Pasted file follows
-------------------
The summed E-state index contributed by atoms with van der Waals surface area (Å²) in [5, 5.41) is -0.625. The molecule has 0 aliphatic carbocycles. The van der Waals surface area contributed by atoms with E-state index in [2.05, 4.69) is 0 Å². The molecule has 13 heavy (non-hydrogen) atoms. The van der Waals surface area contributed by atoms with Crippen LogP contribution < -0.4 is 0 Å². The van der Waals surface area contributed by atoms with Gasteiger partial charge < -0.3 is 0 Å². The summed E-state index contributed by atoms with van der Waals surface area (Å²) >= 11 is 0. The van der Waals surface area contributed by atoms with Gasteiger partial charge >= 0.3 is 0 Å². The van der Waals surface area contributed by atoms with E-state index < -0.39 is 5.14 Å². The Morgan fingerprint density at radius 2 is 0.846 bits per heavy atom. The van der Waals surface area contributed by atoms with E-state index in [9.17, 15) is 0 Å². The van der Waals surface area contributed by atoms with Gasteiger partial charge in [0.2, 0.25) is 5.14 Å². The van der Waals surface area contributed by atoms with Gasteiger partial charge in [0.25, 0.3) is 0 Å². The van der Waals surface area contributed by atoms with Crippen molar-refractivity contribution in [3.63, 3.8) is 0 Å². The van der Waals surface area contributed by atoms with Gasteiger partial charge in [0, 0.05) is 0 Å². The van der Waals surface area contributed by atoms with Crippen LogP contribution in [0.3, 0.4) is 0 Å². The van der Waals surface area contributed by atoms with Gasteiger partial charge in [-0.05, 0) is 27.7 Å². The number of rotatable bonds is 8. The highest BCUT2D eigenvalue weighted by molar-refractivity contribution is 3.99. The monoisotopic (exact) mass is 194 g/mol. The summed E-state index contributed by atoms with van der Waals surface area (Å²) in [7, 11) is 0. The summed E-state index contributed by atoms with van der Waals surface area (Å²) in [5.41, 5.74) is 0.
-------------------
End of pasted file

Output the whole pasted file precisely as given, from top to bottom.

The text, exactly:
The summed E-state index contributed by atoms with van der Waals surface area (Å²) in [5, 5.41) is -0.625. The molecule has 0 aliphatic carbocycles. The van der Waals surface area contributed by atoms with E-state index in [2.05, 4.69) is 0 Å². The molecule has 13 heavy (non-hydrogen) atoms. The van der Waals surface area contributed by atoms with Crippen LogP contribution < -0.4 is 0 Å². The van der Waals surface area contributed by atoms with Gasteiger partial charge < -0.3 is 0 Å². The summed E-state index contributed by atoms with van der Waals surface area (Å²) >= 11 is 0. The van der Waals surface area contributed by atoms with Gasteiger partial charge >= 0.3 is 0 Å². The van der Waals surface area contributed by atoms with E-state index < -0.39 is 5.14 Å². The Morgan fingerprint density at radius 2 is 0.846 bits per heavy atom. The van der Waals surface area contributed by atoms with E-state index in [9.17, 15) is 0 Å². The van der Waals surface area contributed by atoms with Gasteiger partial charge in [0.2, 0.25) is 5.14 Å². The van der Waals surface area contributed by atoms with Gasteiger partial charge in [0.25, 0.3) is 0 Å². The van der Waals surface area contributed by atoms with Crippen molar-refractivity contribution in [3.63, 3.8) is 0 Å². The van der Waals surface area contributed by atoms with Gasteiger partial charge in [0, 0.05) is 0 Å². The van der Waals surface area contributed by atoms with Crippen LogP contribution in [0.3, 0.4) is 0 Å². The van der Waals surface area contributed by atoms with Gasteiger partial charge in [-0.05, 0) is 27.7 Å². The number of rotatable bonds is 8. The highest BCUT2D eigenvalue weighted by molar-refractivity contribution is 3.99. The monoisotopic (exact) mass is 194 g/mol. The summed E-state index contributed by atoms with van der Waals surface area (Å²) in [7, 11) is 0. The summed E-state index contributed by atoms with van der Waals surface area (Å²) in [5.41, 5.74) is 0.